I tend to regard nomina nuda as validly published nomenclature that do
not otherwise satisfy the ICZN's requirements for publication as nomina
valida. That is, were *Quetzalcoatlus northropi* published without a
concurrent description or photo, but in a legitimate venue, it would be a
nomen nudum. The same cannot be said of Pickering's taxa, since the ICZN
specifically indicates that the lack of satisfaction for two of its
requirements means that names he produced aren't even recognized nomina of
any sort. While both Mortimer and Olshevsky regard these taxa as nomina
nuda, I don't regard them as nomina at all. And not to rag on Mortimer and
Olshevsky too much, but there are names that are effectively _nicknames_ of
specimens that are used as nomina nuda, and the latter even argues for
dissertation-produced names for being nomina, nuda or otherwise, despite the
ICZN restricting dissertations from the list of acceptable publications.
So there are really three levels to this:
1. Published terminology that roughly corresponds to a label for
something, be it a clade or a specimen, used as taxonomy. These are not
nomina of any sort.
2. Published terminology that meets some but not all of the ICZN's
requirements. These are nomina nuda or nomina vana, depending on the usage.
3. Published terminology that meets all of the ICZN's requirements. These
are nomina valida (unless set aside for formal reasons -- rejecta -- or
forgotten through disuse or disregard -- oblita).
A fourth category, should we feel inclined, lies between 1 and 2 (call it
1.5) which corresponds to _lapsus calami_, and are not considered nomina
nuda or anything, and cannot compete for priority or be useful for elevation
of status, without special action in cases where two names are potential
lapses for one another.
Jaime A. Headden
The Bite Stuff (site v2)
"Innocent, unbiased observation is a myth." --- P.B. Medawar (1969)
"Ever since man first left his cave and met a stranger with a
different language and a new way of looking at things, the human race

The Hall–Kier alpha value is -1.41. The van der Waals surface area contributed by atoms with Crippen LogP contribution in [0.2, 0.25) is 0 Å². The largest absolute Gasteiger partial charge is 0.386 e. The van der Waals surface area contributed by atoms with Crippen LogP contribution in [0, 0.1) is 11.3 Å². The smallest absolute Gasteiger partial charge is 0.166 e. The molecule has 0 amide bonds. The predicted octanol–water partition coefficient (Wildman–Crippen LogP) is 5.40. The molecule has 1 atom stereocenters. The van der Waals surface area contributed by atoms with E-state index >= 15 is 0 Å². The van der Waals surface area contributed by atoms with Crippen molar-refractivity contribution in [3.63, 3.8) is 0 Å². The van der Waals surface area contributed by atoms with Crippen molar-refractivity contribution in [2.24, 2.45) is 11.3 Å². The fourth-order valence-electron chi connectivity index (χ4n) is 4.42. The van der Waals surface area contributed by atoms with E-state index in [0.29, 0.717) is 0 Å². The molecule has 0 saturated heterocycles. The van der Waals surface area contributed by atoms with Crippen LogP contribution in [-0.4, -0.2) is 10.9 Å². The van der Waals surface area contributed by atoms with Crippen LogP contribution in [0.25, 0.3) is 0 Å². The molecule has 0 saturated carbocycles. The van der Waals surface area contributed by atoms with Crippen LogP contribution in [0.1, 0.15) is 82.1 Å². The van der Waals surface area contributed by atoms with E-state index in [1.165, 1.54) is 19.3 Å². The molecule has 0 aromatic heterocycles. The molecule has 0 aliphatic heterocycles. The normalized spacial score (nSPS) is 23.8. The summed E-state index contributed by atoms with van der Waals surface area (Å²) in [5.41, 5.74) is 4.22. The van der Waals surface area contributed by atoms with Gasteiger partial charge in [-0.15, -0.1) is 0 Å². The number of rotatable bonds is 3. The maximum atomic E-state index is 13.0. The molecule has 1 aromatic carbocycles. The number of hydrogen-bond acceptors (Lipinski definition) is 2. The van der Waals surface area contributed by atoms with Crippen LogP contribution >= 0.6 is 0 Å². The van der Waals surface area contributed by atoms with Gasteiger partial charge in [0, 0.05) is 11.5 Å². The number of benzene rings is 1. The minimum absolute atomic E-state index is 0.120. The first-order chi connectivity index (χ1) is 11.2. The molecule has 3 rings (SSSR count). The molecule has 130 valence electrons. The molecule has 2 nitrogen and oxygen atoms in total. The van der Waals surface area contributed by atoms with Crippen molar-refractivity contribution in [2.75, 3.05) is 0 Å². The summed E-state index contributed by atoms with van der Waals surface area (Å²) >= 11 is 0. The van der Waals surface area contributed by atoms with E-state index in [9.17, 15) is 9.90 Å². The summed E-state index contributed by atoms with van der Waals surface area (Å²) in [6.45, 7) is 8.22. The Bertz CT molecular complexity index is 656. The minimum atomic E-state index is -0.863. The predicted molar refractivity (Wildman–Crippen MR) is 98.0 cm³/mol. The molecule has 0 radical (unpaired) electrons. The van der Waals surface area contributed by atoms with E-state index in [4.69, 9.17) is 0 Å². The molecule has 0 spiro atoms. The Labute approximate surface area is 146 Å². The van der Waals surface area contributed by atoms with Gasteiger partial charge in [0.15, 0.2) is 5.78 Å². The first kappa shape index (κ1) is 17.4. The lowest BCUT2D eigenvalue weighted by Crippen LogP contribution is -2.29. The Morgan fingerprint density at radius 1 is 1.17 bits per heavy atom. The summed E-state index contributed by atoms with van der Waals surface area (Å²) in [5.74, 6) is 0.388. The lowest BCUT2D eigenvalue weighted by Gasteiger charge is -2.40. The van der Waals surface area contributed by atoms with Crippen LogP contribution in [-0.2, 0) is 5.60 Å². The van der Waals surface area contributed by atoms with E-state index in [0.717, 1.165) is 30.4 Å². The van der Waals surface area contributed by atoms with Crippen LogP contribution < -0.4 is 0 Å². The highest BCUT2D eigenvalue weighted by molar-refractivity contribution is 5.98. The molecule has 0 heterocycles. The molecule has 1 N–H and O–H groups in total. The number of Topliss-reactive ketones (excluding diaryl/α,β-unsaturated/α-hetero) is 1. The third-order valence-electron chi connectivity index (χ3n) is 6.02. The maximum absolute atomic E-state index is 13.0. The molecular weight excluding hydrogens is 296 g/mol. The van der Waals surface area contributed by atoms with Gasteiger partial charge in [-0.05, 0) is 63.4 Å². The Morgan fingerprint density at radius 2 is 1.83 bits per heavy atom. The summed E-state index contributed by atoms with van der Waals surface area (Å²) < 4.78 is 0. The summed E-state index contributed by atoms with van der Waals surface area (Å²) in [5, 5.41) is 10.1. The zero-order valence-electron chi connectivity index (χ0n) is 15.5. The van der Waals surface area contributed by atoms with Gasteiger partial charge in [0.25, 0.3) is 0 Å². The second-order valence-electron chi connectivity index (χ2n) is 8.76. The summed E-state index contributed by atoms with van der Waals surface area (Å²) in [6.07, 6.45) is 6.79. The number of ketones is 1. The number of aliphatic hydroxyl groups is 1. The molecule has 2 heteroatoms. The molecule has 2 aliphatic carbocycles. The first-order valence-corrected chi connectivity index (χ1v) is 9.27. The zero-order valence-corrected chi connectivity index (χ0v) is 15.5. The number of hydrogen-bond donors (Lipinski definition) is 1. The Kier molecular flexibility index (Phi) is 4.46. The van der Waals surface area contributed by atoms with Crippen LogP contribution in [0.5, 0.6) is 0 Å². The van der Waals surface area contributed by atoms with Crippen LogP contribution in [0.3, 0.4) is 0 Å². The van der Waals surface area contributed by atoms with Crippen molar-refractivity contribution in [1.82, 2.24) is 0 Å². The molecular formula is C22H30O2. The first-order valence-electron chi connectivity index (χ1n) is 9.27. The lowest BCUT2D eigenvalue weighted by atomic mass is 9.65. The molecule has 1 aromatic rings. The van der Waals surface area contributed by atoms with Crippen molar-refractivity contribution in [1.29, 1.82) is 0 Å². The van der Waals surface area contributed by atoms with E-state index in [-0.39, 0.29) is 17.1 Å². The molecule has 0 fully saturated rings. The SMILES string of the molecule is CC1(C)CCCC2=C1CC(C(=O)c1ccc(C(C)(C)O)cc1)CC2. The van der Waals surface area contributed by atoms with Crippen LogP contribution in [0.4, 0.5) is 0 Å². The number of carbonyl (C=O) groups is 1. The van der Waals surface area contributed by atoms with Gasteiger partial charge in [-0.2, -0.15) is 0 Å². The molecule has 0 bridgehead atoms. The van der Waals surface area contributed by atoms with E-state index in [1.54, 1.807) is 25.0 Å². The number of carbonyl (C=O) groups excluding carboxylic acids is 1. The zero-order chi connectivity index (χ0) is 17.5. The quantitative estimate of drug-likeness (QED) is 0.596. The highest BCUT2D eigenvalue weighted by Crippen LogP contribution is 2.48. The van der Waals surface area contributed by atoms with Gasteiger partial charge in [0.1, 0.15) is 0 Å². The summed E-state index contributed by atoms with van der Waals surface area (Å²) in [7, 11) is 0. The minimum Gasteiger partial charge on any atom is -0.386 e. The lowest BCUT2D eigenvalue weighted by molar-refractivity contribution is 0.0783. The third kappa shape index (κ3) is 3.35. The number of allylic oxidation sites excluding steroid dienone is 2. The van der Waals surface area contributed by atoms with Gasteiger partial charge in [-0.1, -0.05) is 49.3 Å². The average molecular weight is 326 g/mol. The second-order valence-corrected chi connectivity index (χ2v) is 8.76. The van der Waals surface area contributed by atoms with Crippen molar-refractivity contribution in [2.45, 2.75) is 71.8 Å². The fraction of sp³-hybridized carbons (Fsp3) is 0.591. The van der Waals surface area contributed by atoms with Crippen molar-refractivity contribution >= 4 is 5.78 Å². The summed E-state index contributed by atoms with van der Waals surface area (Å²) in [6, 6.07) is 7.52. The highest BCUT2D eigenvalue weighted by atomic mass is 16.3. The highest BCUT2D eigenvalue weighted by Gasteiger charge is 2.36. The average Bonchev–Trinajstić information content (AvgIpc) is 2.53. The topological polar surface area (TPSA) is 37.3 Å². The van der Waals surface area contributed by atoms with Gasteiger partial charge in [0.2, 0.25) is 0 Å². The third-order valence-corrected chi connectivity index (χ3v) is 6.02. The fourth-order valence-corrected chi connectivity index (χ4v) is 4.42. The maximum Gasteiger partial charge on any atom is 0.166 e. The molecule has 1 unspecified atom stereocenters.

has had a dream: to kill him, so we don't have to learn his language or
his new way of looking at things." --- Zapp Brannigan (Beast With a
Date: Wed, 9 Jun 2010 16:54:41 -0700
Subject: Pickering's nomina nuda (was RE: Rob Gay's print-on-demand
publication of Kayentavenator elysiae
Jaime Headden wrote:
As noted by Tim, Pickering's works are produced in a
fashion that prohibits access to them, a clear violation of
two of the ICZN's requirements for publication
(accessibility, and deposition), and by this reason are
regarded by the majority (if not all but a very small
number) of workers.
I really didn't think that *anyone* accepts Pickering's proposed new
genera ("Walkersaurus") and species ("Elaphrosaurus philtippetensis",
"Tyrannosaurus stanwinstonorum", etc) as valid. Even George Olshevsky, who
has erected several dinosaurs names via self-publication, regards
Pickering's names as nomina nuda (e.g., see
Pickering's self-published 'works' typically take the form of paranoid
rants that cover a wide range of topics, from national socialism to Sigmund
Freud to King King; the new dinosaur names are inserted as a kind of
afterthought. However, neither the deplorable and self-indulgent quality of
his works, nor the fact that the works were self-published, are the reasons
why Pickering's names are universally held to be nomina nuda. As Jaime says,
it is because Pickering made no attempt to establish a permanent scientific
record. It appears that his 'works' (newsletters) were sent unsolicited to
various paleontologists (and others, such as Steven Spielberg), and
therefore qualify only as private correspondence.
Thus, when Roger Benson erected the new genus _Duriavenator_ for
_Megalosaurus hesperis_, the fact that Pickering had previously named the
same species "Walkersaurus" had no impact at all on priority, because
"Walkersaurus" was a nomen nudum.
Nevertheless, it is a frightening thought that if Pickering had bothered
to deposit his 'works', and made them accessible, that we might have been
stuck with all his horrible monikers ("Elaphrosaurus philtippetensis", and
so on). Then again, the more likely outcome is that subsequent workers would
have ignored his plethora of names in their own publications - w
o have happened anyway.
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